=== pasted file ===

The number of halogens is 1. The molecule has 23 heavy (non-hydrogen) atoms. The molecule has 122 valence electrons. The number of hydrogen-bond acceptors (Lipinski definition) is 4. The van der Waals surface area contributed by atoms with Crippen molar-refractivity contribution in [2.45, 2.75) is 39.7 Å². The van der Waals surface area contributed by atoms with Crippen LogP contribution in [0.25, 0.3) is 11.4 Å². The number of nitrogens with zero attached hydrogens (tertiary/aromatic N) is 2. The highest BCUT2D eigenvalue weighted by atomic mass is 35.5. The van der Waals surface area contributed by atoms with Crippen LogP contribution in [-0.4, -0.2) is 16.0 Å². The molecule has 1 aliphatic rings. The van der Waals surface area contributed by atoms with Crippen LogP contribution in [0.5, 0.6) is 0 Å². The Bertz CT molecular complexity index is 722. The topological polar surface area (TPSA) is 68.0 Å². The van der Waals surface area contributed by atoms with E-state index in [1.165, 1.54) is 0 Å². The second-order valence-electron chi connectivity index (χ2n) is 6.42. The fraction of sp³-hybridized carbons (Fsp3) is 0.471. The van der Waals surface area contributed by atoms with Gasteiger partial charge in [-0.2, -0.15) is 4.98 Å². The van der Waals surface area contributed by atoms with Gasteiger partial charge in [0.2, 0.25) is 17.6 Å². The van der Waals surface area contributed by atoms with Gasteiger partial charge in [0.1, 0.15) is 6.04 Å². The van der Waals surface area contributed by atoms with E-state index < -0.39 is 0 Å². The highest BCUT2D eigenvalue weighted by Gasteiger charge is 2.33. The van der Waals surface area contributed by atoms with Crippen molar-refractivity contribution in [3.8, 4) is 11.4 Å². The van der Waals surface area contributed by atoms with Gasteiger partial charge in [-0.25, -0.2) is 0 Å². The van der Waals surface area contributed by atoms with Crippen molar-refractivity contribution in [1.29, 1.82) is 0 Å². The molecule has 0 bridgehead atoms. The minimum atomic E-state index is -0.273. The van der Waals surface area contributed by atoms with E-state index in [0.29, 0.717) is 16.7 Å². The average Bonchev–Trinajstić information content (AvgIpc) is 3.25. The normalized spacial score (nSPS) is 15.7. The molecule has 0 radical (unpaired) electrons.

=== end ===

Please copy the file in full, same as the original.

The number of halogens is 1. The molecule has 23 heavy (non-hydrogen) atoms. The molecule has 122 valence electrons. The number of hydrogen-bond acceptors (Lipinski definition) is 4. The van der Waals surface area contributed by atoms with Crippen molar-refractivity contribution in [2.45, 2.75) is 39.7 Å². The van der Waals surface area contributed by atoms with Crippen LogP contribution in [0.25, 0.3) is 11.4 Å². The number of nitrogens with zero attached hydrogens (tertiary/aromatic N) is 2. The highest BCUT2D eigenvalue weighted by atomic mass is 35.5. The van der Waals surface area contributed by atoms with Crippen LogP contribution in [-0.4, -0.2) is 16.0 Å². The molecule has 1 aliphatic rings. The van der Waals surface area contributed by atoms with Crippen LogP contribution in [0.5, 0.6) is 0 Å². The Bertz CT molecular complexity index is 722. The topological polar surface area (TPSA) is 68.0 Å². The van der Waals surface area contributed by atoms with E-state index in [1.165, 1.54) is 0 Å². The second-order valence-electron chi connectivity index (χ2n) is 6.42. The fraction of sp³-hybridized carbons (Fsp3) is 0.471. The van der Waals surface area contributed by atoms with Gasteiger partial charge in [-0.2, -0.15) is 4.98 Å². The van der Waals surface area contributed by atoms with Gasteiger partial charge in [0.2, 0.25) is 17.6 Å². The van der Waals surface area contributed by atoms with Gasteiger partial charge in [0.1, 0.15) is 6.04 Å². The van der Waals surface area contributed by atoms with E-state index < -0.39 is 0 Å². The highest BCUT2D eigenvalue weighted by Gasteiger charge is 2.33. The van der Waals surface area contributed by atoms with Crippen molar-refractivity contribution in [3.8, 4) is 11.4 Å². The van der Waals surface area contributed by atoms with Gasteiger partial charge in [-0.25, -0.2) is 0 Å². The van der Waals surface area contributed by atoms with Crippen molar-refractivity contribution in [1.29, 1.82) is 0 Å². The molecule has 0 bridgehead atoms. The minimum atomic E-state index is -0.273. The van der Waals surface area contributed by atoms with E-state index in [0.29, 0.717) is 16.7 Å². The average Bonchev–Trinajstić information content (AvgIpc) is 3.25. The normalized spacial score (nSPS) is 15.7. The molecule has 0 radical (unpaired) electrons.